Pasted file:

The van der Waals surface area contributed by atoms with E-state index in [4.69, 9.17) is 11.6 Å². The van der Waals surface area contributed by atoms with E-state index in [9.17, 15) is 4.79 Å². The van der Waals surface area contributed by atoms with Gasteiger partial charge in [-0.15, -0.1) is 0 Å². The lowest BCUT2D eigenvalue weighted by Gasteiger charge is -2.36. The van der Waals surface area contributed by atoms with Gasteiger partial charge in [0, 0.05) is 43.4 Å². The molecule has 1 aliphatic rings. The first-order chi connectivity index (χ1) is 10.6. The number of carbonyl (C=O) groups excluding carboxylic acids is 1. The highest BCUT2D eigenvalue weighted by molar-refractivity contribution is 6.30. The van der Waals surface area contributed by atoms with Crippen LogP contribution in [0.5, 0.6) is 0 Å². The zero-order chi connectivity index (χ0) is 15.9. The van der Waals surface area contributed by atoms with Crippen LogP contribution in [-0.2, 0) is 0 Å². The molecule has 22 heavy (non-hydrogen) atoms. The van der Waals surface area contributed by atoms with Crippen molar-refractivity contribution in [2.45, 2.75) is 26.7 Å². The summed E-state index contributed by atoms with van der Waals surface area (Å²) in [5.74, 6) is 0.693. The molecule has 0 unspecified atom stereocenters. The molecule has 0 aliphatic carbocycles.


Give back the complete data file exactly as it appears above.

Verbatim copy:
The van der Waals surface area contributed by atoms with E-state index in [4.69, 9.17) is 11.6 Å². The van der Waals surface area contributed by atoms with E-state index in [9.17, 15) is 4.79 Å². The van der Waals surface area contributed by atoms with Gasteiger partial charge in [-0.15, -0.1) is 0 Å². The lowest BCUT2D eigenvalue weighted by Gasteiger charge is -2.36. The van der Waals surface area contributed by atoms with Gasteiger partial charge in [0, 0.05) is 43.4 Å². The molecule has 1 aliphatic rings. The first-order chi connectivity index (χ1) is 10.6. The number of carbonyl (C=O) groups excluding carboxylic acids is 1. The highest BCUT2D eigenvalue weighted by molar-refractivity contribution is 6.30. The van der Waals surface area contributed by atoms with Crippen LogP contribution in [0.5, 0.6) is 0 Å². The zero-order chi connectivity index (χ0) is 15.9. The van der Waals surface area contributed by atoms with Crippen LogP contribution in [-0.2, 0) is 0 Å². The molecule has 22 heavy (non-hydrogen) atoms. The van der Waals surface area contributed by atoms with Crippen molar-refractivity contribution in [2.45, 2.75) is 26.7 Å². The summed E-state index contributed by atoms with van der Waals surface area (Å²) in [5.74, 6) is 0.693. The molecule has 0 unspecified atom stereocenters. The molecule has 0 aliphatic carbocycles.